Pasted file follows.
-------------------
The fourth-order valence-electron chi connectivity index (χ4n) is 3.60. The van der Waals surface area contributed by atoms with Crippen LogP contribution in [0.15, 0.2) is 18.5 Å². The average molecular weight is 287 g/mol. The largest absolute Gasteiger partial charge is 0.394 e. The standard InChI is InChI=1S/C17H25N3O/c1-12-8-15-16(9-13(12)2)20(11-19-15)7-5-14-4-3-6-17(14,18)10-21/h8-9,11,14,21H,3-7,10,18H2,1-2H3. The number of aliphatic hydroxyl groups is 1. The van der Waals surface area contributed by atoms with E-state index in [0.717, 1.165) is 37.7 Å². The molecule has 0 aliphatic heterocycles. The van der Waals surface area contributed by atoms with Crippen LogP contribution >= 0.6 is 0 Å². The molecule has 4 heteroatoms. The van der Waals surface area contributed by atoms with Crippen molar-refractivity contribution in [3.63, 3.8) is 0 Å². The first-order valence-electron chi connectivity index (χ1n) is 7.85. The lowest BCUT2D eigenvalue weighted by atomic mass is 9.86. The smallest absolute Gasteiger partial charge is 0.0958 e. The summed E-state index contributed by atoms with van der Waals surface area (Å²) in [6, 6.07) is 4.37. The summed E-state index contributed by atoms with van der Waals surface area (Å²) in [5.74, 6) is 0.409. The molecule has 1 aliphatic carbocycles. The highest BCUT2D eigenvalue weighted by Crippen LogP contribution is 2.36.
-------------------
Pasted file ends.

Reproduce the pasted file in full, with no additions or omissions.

The fourth-order valence-electron chi connectivity index (χ4n) is 3.60. The van der Waals surface area contributed by atoms with Crippen LogP contribution in [0.15, 0.2) is 18.5 Å². The average molecular weight is 287 g/mol. The largest absolute Gasteiger partial charge is 0.394 e. The standard InChI is InChI=1S/C17H25N3O/c1-12-8-15-16(9-13(12)2)20(11-19-15)7-5-14-4-3-6-17(14,18)10-21/h8-9,11,14,21H,3-7,10,18H2,1-2H3. The number of aliphatic hydroxyl groups is 1. The van der Waals surface area contributed by atoms with E-state index in [0.717, 1.165) is 37.7 Å². The molecule has 0 aliphatic heterocycles. The van der Waals surface area contributed by atoms with Crippen LogP contribution >= 0.6 is 0 Å². The molecule has 4 heteroatoms. The van der Waals surface area contributed by atoms with Crippen molar-refractivity contribution in [3.63, 3.8) is 0 Å². The first-order valence-electron chi connectivity index (χ1n) is 7.85. The lowest BCUT2D eigenvalue weighted by atomic mass is 9.86. The smallest absolute Gasteiger partial charge is 0.0958 e. The summed E-state index contributed by atoms with van der Waals surface area (Å²) in [6, 6.07) is 4.37. The summed E-state index contributed by atoms with van der Waals surface area (Å²) in [5.74, 6) is 0.409. The molecule has 1 aliphatic carbocycles. The highest BCUT2D eigenvalue weighted by Crippen LogP contribution is 2.36.